Based on all of the research, the author summarizes some potential benefits of polygenic scores:

  • Polygenic scoring makes it possible to identify problems on the basis of underlying genetic causes rather than behavioral symptoms.
  • It shifts the focus from treatment to prevention. Polygenic scores are the perfect early-warning system. The predictive power of polygenic scoring promotes interventions to prevent problems. You can know if you or your child are at risk for alcoholism, depression, or schizophrenia, or if your child is more likely to be an extrovert.
  • A further benefit of polygenic scoring is self-understanding.

I guess I can only see the problems associated with using such a tool; does the prediction become the reality? What if the results indicate a child is more likely to be an introvert; would someone view that as a negative, and try and change the child to be more extroverted? Would we steer someone away from college because of a “low” polygenic score?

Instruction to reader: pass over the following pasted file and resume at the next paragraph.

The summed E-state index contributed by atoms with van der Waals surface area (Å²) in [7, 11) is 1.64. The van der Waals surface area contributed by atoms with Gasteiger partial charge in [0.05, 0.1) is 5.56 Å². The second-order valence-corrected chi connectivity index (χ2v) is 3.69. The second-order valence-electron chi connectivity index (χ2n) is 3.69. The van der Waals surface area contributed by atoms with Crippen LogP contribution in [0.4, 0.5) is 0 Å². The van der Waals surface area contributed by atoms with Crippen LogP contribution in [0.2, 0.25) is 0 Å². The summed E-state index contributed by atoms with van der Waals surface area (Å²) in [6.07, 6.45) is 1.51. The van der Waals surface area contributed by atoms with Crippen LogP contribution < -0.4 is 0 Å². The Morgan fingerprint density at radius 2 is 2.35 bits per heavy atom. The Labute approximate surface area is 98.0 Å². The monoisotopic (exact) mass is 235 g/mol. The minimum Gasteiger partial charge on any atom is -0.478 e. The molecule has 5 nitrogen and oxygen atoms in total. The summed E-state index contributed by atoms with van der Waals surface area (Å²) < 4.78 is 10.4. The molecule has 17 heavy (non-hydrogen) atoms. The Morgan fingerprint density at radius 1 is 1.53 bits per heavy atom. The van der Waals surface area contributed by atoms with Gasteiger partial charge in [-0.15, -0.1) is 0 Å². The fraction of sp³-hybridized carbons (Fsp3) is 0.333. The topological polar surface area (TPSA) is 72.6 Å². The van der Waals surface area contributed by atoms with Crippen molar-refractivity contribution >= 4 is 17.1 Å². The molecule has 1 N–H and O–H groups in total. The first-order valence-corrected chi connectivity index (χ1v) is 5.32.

I vaguely recall some research study in which one group of teachers were told that their students were superior students, and the teachers treated them as such, and the students performed well. Other teachers were told that their students were just average, and they were treated as such and ended up performing as average students. In reality, students of all abilities had been randomly assigned to both types of teachers.

I can envision a future where teachers, parents, and children become their polygenic score.

And that seems quite sad, as well as a bit discriminatory.

So personally, I don’t think I’d want to know mine or my children’s polygenic score. Going through life should be an adventure full of surprises, not something that is etched in stone from the moment we are born.

*image from The Atlantic